Where does the FOURTH AMENDMENT stand on unreasonable search and seizure of a person’s private papers and effects? Where does it state, under what provision, amendment, article or law, that ‘we the people’ have privacy rights? When it’s only the government that can be held accountable for violating our privacy rights, then what’s to prevent large corporations or entities from doing it?
That the Central Intelligence Agency has openly stated that they are a part of Facebook conducting social experiments on Facebook members may qualify Facebook as a government institution. In a letter sent to members stating that nobody complained about their presence as justification for them to conduct said experiments and studies [on unsuspecting members] and to continue doing it, seems to me to misinterpret a lack of complaints as agreement with their policies, procedures and methods… Most people are afraid to challenge anything the CIA does – after all they have a long history of threatening people with torture, money loss, family destruction, career bombs and more for questioning their motives regarding anything they do. Like terrorists they are above the law. Next thing you know, your dog dies. Or you get beaten up by a man on a skateboard waiting for you outside your apartment complex.
FOURTH AMENDMENT: AN OVERVIEW
I. INTERESTS PROTECTED
The Fourth Amendment of the U.S. Constitution provides that “[t]he right of the people to be secure in their persons, houses, papers, and effects, against unreasonable searches and seizures, shall not be violated, and no Warrants shall issue, but upon probable cause, supported by Oath or affirmation, and particularly describing the place to be searched, and the persons or things to be seized.”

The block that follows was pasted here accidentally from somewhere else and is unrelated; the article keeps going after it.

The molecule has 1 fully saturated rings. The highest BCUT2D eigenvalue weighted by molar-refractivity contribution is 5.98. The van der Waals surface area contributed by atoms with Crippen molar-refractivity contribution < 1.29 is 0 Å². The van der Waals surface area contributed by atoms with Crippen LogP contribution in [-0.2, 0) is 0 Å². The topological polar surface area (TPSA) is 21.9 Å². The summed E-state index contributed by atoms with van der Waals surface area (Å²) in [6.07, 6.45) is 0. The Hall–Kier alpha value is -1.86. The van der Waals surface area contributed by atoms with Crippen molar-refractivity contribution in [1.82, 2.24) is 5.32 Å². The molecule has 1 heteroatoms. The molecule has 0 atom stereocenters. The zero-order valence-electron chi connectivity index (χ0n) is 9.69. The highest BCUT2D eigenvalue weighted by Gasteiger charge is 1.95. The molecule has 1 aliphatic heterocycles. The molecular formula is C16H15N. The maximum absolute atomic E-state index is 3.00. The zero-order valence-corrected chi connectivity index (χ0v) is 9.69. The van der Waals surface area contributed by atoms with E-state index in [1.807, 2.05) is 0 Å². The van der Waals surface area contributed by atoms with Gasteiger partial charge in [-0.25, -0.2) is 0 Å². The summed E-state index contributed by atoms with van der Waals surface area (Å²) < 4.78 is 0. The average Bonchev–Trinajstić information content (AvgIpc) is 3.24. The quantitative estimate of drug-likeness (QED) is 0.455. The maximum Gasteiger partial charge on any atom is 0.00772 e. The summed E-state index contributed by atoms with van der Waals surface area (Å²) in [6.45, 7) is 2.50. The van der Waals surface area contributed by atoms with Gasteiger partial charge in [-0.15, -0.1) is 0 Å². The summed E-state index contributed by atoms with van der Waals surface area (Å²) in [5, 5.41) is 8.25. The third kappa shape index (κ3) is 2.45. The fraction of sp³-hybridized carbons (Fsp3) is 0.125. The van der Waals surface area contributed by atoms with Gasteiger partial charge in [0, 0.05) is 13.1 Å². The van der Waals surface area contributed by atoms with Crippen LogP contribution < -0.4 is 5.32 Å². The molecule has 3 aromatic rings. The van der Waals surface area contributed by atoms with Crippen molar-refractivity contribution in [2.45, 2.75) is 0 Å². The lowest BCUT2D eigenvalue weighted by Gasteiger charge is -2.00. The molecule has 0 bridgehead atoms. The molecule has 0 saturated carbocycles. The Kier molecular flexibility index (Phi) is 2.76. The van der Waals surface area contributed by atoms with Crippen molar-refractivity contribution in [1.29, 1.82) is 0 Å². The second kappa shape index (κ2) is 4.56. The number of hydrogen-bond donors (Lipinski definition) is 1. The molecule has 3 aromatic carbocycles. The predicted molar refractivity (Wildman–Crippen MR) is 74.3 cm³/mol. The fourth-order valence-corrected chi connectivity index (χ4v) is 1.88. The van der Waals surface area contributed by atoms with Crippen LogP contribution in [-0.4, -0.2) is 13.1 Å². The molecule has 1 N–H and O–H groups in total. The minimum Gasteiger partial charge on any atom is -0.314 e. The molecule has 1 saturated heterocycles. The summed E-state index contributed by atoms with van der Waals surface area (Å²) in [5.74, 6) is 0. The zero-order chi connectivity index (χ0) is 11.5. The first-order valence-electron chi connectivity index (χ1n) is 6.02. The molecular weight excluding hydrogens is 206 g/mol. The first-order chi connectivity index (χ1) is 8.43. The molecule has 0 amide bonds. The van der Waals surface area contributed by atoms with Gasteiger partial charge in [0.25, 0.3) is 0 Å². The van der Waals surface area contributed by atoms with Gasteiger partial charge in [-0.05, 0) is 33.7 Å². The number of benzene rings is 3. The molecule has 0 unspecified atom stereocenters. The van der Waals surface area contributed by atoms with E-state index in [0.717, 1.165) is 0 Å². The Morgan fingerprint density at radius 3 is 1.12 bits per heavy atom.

The ultimate goal of this provision is to protect people’s right to privacy and freedom from unreasonable intrusions by the government. However, the Fourth Amendment does not guarantee protection from all searches and seizures, but only those done by the government and deemed unreasonable under the law.
To claim violation of Fourth Amendment as the basis for suppressing a relevant evidence, the court had long required that the claimant must prove that he himself was the victim of an invasion of privacy to have a valid standing to claim protection under the Fourth Amendment. However, the Supreme Court has departed from such requirement, issue of exclusion is to be determined solely upon a resolution of the substantive question whether the claimant’s Fourth Amendment rights have been violated, which in turn requires that the claimant demonstrates a justifiable expectation of privacy, which was arbitrarily violated by the government.
In general, most warrantless searches of private premises are prohibited under the Fourth Amendment, unless specific exception applies. For instance, a warrantless search may be lawful, if an officer has asked and is given consent to search; if the search is incident to a lawful arrest; if there is probable cause to search and there is exigent circumstance calling for the warrantless search. Exigent circumstances exist in situations where a situation where people are in imminent danger, where evidence faces imminent destruction, or prior to a suspect‘s imminent escape.
On the other hand, warrantless search and seizure of properties are not illegal, if the objects being searched are in plain view. Further, warrantless seizure of abandoned property, or of properties on an open field do not violate Fourth Amendment, because it is considered that having expectation of privacy right to an abandoned property or to properties on an open field is not reasonable.
However, in some states, there are some exception to this limitation, where some state authorities have granted protection to open fields. States can always establish higher standards for searches and seizures protection than what is required by the Fourth Amendment, but states cannot allow conducts that violate the Fourth Amendment.
Where there was a violation of one’s fourth amendment rights by federal officials, A bivens action can be filed against federal law enforcement officials for damages, resulting from an unlawful search and seizure. Under the Bivens action, the claimant needs to prove that there has been a constitutional violation of the fourth amendment rights by federal officials acting under the color of law.
However, the protection under the Fourth Amendment can be waived if one voluntarily consents to or does not object to evidence collected during a warrantless search or seizure…
FINISH READING: https://www.law.cornell.edu/wex/fourth_amendment